Looking for a loony idea to address unemployment in France? Look no further because I have a doozie.
Via Google Translate from El Economista, France will create 150,000 jobs for young people without qualifications
The French Government has today adopted a draft law providing for the creation of 150,000 subsidized jobs for young people with little or no qualifications, which are most affected by unemployment and employability harder.
The beneficiaries of these so called “jobs of tomorrow” will work for municipalities, hospitals, schools, social organizations, associations or, exceptionally, in private companies, and will receive a grant of up to 75% of their compensation.
The estimated cost is 500 million euros in 2013 and “more than 1,500 million” next year by the state budget, said Labor Minister Michel Sapin, at a press conference.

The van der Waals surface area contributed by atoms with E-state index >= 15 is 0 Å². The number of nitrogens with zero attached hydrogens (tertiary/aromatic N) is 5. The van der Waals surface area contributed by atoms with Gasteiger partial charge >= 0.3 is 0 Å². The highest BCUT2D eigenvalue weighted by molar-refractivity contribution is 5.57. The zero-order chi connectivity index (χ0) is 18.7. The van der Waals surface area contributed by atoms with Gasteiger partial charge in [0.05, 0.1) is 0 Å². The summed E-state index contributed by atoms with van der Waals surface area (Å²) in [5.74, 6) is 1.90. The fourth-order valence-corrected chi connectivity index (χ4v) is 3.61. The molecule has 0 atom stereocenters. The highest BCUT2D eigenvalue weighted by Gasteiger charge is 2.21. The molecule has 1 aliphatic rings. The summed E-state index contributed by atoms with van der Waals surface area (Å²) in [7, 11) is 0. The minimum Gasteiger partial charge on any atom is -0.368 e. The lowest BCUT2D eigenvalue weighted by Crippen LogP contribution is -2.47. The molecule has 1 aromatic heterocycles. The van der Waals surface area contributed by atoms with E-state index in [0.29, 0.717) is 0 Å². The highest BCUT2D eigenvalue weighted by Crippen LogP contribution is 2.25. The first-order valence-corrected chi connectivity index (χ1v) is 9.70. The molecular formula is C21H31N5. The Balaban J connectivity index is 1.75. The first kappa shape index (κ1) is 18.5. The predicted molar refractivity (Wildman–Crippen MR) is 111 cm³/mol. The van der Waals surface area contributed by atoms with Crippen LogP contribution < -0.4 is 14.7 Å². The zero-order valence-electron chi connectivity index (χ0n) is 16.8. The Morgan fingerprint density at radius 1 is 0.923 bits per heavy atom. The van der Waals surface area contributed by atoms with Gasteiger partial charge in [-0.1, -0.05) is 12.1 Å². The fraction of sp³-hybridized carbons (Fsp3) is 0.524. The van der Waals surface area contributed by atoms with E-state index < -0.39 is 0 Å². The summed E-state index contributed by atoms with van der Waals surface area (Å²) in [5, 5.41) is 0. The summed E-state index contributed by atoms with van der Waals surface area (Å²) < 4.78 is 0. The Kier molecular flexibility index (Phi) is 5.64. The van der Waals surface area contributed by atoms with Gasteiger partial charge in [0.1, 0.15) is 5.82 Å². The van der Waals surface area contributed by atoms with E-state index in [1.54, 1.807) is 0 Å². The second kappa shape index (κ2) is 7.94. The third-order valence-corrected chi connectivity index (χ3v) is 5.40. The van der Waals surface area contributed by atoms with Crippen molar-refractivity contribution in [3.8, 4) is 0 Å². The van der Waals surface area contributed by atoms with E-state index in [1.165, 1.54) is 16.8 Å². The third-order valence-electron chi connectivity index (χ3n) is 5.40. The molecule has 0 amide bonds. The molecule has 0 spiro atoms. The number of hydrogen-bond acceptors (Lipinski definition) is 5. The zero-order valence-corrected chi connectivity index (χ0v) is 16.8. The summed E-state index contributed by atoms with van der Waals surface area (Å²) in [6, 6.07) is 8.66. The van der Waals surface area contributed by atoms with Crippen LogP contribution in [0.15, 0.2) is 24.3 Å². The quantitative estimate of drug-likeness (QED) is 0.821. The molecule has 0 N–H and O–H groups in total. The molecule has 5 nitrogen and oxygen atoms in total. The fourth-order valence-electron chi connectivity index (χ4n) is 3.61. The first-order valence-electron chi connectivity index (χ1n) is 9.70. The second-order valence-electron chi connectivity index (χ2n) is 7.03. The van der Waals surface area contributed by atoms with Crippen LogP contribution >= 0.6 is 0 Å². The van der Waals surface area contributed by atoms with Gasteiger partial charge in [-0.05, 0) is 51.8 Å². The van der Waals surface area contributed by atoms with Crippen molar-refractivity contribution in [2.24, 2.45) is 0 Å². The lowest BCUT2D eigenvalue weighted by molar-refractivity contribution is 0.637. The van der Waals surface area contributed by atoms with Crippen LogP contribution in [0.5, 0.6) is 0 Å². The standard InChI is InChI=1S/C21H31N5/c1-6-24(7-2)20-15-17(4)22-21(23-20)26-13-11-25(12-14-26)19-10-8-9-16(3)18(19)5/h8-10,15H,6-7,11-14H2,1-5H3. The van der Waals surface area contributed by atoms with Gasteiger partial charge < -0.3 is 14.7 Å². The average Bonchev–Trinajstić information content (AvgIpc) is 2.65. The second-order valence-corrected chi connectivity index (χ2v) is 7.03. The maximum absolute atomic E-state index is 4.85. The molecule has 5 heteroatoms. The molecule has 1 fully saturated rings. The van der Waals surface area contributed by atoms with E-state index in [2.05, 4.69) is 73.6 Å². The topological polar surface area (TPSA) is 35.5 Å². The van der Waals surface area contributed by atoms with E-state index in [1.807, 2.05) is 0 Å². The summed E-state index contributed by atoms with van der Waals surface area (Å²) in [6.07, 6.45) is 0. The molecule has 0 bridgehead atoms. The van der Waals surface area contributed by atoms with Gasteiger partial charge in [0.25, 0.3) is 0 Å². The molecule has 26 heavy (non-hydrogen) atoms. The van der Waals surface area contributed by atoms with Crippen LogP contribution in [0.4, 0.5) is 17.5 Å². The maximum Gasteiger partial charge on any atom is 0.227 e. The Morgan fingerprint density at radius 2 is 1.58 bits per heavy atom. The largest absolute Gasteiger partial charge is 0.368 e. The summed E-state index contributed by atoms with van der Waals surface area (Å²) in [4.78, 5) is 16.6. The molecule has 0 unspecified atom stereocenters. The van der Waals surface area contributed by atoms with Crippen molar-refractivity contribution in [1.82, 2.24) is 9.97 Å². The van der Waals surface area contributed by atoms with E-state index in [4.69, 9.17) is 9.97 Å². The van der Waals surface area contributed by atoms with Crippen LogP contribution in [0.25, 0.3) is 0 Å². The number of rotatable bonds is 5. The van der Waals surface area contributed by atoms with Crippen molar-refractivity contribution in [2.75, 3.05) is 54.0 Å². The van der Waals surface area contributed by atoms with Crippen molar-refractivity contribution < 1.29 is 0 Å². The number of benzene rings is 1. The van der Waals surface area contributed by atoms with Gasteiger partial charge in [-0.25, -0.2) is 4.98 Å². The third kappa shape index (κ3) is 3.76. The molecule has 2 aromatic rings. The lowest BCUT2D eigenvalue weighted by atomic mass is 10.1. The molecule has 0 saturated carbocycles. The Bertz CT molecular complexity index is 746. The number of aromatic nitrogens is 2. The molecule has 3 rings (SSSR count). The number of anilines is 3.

“We want contracts defined privilege” said Sapin, who nevertheless admitted that the storms are also accepted, and said that public support will be maintained in each case between one and three years, provided that employers provide a “accompaniment” to “very great difficulty youth push” to which they are targeted.
He insisted that the “accompaniment”, which may include training for classical channels is “fundamental” to the 500,000 eligible people likely to have between 16 and 25 years, lack of skills and work.
Why Stop at 150,000?
The second half of that translation is a bit choppy but the bill clearly targets “500,000 eligible people” between 16 and 25 with no skills and no qualifications.
So, why stop at 150,000? Why not hire them all? And why stop at age 25? Why not hire everyone with no skills and no qualifications regardless of age?
Hopefully the answers are so obvious that hiring even 5,000 with no qualifications seems preposterous.
Mike “Mish” Shedlock
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